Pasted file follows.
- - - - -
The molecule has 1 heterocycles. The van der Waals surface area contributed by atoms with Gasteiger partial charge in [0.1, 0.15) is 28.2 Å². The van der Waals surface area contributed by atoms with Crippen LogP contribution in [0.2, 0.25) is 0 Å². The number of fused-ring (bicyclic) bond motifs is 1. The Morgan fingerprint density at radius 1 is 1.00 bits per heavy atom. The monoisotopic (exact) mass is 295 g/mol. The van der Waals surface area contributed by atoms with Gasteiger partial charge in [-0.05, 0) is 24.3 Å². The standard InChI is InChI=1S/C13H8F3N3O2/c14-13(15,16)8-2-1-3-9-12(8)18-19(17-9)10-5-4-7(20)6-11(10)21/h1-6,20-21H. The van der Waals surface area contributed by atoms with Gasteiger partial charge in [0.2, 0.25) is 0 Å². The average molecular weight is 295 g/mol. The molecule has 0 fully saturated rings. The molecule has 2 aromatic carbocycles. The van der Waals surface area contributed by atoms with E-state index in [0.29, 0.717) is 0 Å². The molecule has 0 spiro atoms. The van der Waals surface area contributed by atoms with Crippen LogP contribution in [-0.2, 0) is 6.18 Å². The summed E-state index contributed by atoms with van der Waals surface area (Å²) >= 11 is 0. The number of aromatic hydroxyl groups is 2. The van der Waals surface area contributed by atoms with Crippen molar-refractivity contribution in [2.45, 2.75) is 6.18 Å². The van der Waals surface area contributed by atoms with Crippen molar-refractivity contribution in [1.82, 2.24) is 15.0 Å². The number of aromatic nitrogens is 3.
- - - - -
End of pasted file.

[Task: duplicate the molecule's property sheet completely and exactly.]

The molecule has 1 heterocycles. The van der Waals surface area contributed by atoms with Gasteiger partial charge in [0.1, 0.15) is 28.2 Å². The van der Waals surface area contributed by atoms with Crippen LogP contribution in [0.2, 0.25) is 0 Å². The number of fused-ring (bicyclic) bond motifs is 1. The Morgan fingerprint density at radius 1 is 1.00 bits per heavy atom. The monoisotopic (exact) mass is 295 g/mol. The van der Waals surface area contributed by atoms with Gasteiger partial charge in [-0.05, 0) is 24.3 Å². The standard InChI is InChI=1S/C13H8F3N3O2/c14-13(15,16)8-2-1-3-9-12(8)18-19(17-9)10-5-4-7(20)6-11(10)21/h1-6,20-21H. The van der Waals surface area contributed by atoms with Gasteiger partial charge in [0.2, 0.25) is 0 Å². The average molecular weight is 295 g/mol. The molecule has 0 fully saturated rings. The molecule has 2 aromatic carbocycles. The van der Waals surface area contributed by atoms with E-state index in [0.29, 0.717) is 0 Å². The molecule has 0 spiro atoms. The van der Waals surface area contributed by atoms with Crippen LogP contribution in [-0.2, 0) is 6.18 Å². The summed E-state index contributed by atoms with van der Waals surface area (Å²) >= 11 is 0. The number of aromatic hydroxyl groups is 2. The van der Waals surface area contributed by atoms with Crippen molar-refractivity contribution in [2.45, 2.75) is 6.18 Å². The van der Waals surface area contributed by atoms with Crippen molar-refractivity contribution in [1.82, 2.24) is 15.0 Å². The number of aromatic nitrogens is 3.